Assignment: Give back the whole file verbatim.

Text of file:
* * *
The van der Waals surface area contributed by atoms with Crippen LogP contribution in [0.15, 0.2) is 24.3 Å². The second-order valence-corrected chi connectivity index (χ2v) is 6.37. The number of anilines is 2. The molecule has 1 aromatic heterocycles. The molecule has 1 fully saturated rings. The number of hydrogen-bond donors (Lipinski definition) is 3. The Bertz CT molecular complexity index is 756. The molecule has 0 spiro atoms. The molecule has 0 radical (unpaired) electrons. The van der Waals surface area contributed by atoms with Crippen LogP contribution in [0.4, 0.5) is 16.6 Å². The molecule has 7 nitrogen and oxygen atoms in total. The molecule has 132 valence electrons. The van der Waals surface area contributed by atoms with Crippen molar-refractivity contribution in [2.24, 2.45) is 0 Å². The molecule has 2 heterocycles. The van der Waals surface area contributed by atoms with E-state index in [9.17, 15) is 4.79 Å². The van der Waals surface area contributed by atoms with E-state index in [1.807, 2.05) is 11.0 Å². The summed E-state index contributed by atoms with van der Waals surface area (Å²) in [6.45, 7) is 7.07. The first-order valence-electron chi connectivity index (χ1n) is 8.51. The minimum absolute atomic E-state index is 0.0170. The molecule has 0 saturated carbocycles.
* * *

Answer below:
The van der Waals surface area contributed by atoms with Crippen LogP contribution in [0.15, 0.2) is 24.3 Å². The second-order valence-corrected chi connectivity index (χ2v) is 6.37. The number of anilines is 2. The molecule has 1 aromatic heterocycles. The molecule has 1 fully saturated rings. The number of hydrogen-bond donors (Lipinski definition) is 3. The Bertz CT molecular complexity index is 756. The molecule has 0 spiro atoms. The molecule has 0 radical (unpaired) electrons. The van der Waals surface area contributed by atoms with Crippen LogP contribution in [0.4, 0.5) is 16.6 Å². The molecule has 7 nitrogen and oxygen atoms in total. The molecule has 132 valence electrons. The van der Waals surface area contributed by atoms with Crippen molar-refractivity contribution in [2.24, 2.45) is 0 Å². The molecule has 2 heterocycles. The van der Waals surface area contributed by atoms with E-state index in [9.17, 15) is 4.79 Å². The van der Waals surface area contributed by atoms with E-state index in [1.807, 2.05) is 11.0 Å². The summed E-state index contributed by atoms with van der Waals surface area (Å²) in [6.45, 7) is 7.07. The first-order valence-electron chi connectivity index (χ1n) is 8.51. The minimum absolute atomic E-state index is 0.0170. The molecule has 0 saturated carbocycles.